What is LTIFR?
Before describing the LTIFR, it is essential to know lost time injury. Lost time injury is defined as any injury sustained by an employee while on the job, and injury prevents the employee from performing the task at least by one day or during one shift.
In other words, if a person gets injured while at work and is not capable of carrying out his duties further, at least for the entire shift or the day, the time lost due to the injury is termed as lost time injury.
For reporting purposes, the companies report the lost time injury in one million man-hours of work. The number of lost-time injuries per million man-hours is Lost Time Injury Frequency Rate (LTIFR)
How is LTIFR calculated?
The formula for calculating the LTIFR is pretty simple and involves two sets of data only. One is the total number of lost-time injuries during the reporting period, and the total number of man-hours worked during the period. With basic these two data, the LTIFR of any firm or company can be calculated easily.
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Example - For any firm, the lost time injury is ten during the reporting period. Total man-hours for the firm are 3,000,000 hours. So, putting these two data in the above formula, we would get -
LTIFR = (10 X 1,000,000)/3,000,000
With a simple calculation, LTIFR is 3.33 for the above example.
The result reflects that the company has 3.33 lost time injuries for every one million man-hours worked. This figure could be used in making company reports and benchmark the company on the index of safety and work environment condition.
How does LTIFR impact the organisation?
There are several industries that are prone to accidents and are classified as high-risk jobs. The mining and petroleum industry involves huge risk and chances of injury to the employees or damage to the environment is relatively high.
The government regulations demand a safer work environment for the people involved in hazardous jobs. If a company fails to provide one and reports, higher LTIFR continuously will attract legal actions and penalties.
Higher LTIFR would damage the goodwill of the organisation and may even cost business opportunities. A company with fairly high LTIFR is likely to get lesser business contracts from the government or other organisations, which puts the safety of employees at very high standards. They will refrain from doing business with such companies and may even blacklist them.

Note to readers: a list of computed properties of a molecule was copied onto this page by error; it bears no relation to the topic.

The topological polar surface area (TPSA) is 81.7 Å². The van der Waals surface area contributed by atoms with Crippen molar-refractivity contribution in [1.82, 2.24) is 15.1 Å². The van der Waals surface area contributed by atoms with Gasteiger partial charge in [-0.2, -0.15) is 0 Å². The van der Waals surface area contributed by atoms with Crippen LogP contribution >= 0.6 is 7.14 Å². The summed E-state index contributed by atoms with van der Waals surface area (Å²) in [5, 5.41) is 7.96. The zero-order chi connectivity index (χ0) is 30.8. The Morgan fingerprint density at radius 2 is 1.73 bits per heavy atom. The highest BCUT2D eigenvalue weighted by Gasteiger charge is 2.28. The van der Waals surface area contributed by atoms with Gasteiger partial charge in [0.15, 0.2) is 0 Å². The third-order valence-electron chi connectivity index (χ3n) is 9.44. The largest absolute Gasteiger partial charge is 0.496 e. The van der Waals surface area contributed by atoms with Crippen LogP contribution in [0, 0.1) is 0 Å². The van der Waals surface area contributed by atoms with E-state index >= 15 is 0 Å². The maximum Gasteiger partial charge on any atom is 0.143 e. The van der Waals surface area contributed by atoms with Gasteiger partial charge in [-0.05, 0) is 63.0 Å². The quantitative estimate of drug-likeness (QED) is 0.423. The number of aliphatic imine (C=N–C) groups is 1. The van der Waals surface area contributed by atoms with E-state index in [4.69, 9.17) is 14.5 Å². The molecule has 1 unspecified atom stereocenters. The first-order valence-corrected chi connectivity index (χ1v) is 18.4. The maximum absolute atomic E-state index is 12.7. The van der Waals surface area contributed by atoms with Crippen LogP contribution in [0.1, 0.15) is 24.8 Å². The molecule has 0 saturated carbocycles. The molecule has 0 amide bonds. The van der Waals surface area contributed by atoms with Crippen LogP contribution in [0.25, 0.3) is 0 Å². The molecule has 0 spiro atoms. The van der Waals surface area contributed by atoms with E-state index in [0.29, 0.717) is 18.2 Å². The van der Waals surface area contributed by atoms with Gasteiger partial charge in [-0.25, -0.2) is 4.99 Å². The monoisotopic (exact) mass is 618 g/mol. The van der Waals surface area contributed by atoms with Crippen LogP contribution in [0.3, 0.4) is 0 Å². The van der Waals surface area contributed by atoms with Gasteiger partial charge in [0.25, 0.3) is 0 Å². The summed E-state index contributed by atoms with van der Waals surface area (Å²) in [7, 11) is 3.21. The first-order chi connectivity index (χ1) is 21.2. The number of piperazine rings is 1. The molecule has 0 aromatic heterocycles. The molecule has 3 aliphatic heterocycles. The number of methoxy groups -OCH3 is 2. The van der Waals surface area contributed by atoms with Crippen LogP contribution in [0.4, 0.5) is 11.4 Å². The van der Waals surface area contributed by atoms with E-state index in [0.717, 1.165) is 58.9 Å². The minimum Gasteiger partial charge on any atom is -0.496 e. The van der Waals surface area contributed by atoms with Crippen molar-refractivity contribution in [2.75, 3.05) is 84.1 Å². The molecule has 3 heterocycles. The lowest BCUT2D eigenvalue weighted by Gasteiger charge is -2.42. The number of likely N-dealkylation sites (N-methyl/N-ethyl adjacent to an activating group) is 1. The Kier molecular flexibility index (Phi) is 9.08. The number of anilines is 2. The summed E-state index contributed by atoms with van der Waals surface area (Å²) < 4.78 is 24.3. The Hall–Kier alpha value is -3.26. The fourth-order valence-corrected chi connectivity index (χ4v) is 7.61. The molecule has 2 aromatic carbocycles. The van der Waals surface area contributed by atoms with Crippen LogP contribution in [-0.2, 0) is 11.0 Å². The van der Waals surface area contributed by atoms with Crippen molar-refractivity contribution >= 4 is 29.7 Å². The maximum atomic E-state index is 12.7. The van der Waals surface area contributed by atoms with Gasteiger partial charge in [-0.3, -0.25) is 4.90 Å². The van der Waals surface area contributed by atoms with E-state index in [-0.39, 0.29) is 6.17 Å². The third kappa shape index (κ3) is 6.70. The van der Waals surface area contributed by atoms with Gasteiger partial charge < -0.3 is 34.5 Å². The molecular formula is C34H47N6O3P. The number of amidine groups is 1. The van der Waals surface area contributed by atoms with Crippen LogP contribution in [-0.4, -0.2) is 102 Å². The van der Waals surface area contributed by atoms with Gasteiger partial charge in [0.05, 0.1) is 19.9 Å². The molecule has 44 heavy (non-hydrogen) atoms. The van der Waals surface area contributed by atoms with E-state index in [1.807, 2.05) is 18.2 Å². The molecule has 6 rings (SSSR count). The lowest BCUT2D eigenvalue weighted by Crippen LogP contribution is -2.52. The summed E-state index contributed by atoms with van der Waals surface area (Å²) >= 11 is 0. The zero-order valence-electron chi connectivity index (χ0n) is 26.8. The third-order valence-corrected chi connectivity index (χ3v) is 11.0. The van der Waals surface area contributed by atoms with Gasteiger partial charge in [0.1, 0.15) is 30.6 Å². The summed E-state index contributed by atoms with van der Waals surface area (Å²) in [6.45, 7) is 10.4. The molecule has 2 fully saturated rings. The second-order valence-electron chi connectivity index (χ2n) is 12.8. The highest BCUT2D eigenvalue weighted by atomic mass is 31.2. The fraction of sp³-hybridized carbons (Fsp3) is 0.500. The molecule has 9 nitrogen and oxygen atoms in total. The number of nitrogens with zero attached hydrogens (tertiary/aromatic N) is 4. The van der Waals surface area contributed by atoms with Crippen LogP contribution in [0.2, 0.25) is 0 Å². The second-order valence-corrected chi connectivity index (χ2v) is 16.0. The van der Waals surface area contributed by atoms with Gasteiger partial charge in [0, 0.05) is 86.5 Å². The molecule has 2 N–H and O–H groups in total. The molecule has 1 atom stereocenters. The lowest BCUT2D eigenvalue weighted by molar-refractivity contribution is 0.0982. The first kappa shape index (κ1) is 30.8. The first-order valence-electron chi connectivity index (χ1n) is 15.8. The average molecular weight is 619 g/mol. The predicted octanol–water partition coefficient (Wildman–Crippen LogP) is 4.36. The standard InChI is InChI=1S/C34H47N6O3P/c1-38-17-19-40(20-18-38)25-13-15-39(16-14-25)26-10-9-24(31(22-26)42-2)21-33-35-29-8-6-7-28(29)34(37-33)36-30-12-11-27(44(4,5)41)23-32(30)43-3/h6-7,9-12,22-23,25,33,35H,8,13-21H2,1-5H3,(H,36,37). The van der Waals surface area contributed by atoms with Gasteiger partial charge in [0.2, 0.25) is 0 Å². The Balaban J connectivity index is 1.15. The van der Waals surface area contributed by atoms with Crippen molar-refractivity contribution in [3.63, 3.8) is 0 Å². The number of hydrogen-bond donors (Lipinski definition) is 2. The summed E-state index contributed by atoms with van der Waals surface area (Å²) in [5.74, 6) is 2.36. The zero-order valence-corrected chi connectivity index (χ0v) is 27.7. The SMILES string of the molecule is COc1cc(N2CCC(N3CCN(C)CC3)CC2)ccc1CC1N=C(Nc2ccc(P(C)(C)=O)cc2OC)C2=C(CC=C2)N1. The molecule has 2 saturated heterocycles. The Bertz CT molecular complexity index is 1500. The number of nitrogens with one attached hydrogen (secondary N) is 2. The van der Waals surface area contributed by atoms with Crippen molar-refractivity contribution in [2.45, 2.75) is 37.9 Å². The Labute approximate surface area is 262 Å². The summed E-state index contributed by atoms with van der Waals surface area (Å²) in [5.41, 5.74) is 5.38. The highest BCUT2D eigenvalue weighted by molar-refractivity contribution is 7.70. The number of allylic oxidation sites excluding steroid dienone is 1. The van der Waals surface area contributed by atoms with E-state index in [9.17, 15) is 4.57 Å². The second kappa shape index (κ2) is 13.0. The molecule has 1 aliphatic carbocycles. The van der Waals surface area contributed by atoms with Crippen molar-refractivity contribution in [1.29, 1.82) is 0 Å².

In one such incident, Arcelor Mittal, the European steel giant, blacklisted one of his contractors and 279 were given a strict warning for violating safety norms in 2016. The company was prompted to take this decision when its LTIFR increased from 0.48 in 2015 to 0.62 in 2016.
How to improve LTIFR?
With an increasing thrust on safety, organisations are putting in a great deal of hard work to keep their LTIFR low and promote a safe working culture. Mock drills and orientation are being done to keep the employees aware of the norms and regulations.
LTIFR can be improved at the workplace by following the below strategies:-
The organisations need to invest more in employee induction and proper training on safety. Safety training and audits should be a continuous part of the company's operations. The employee's participation in such training should be ensured, and it must be taken care that each employee is well aligned with the company's safety policies.
Hazard assessment is important and should be done before starting any operation. Employees with proper safety training should be given some kind of hazop card to identify and note any hazard they see on their job. The points in the hazop card should be maintained in a database and could be used in any other operations to avoid any hazard in advance.
In the mining and heavy industry, employees carry hazop card all the time, and whenever they encounter any hazard, they report it, and the superintendent or the manager makes sure that those hazards are worked upon to prevent any future accidents.
Organisations should come up with a safety policy of their own and make it available to each and every employee. Then the organisation should set up a safety management system. Each hazard and incidents should be maintained in a database of the system.
If any lost time injury occurs, the detail of the incident or accident should also be maintained for future references. Employees should be encouraged to report the incidents and all the accidents, whether minor or major. This will lead to a vibrant database system that can be later on used as a case study for safety training and induction programs.
What are the limitations of using LTIFR?
Let us analyse two instances for this part. In one of the case, an employee with impeccable safety records slips and fell from the stairs and got a knee fractured. Although the accident was not fatal in nature, the fracture would result in lost time injury for over a week or longer.
In another event, a container dropped to the ground from a crane due to malfunction. The severity of this incident is really high and would cause immediate death or amputation of anyone who would have come in contact with the falling container. Luckily no one was on the ground at that time no accident occurred.
If we analyse the two situations, the severity was very low in the first case but resulted in LTIFR, while in the second case, no LTIFR was reported. The severity of the second incident is really high.
LTIFR is sensitive to injury management and reporting, not the part of severity, and does not reflect the true nature of the safety performances. LTIFR does not provide details of how well the incident was managed.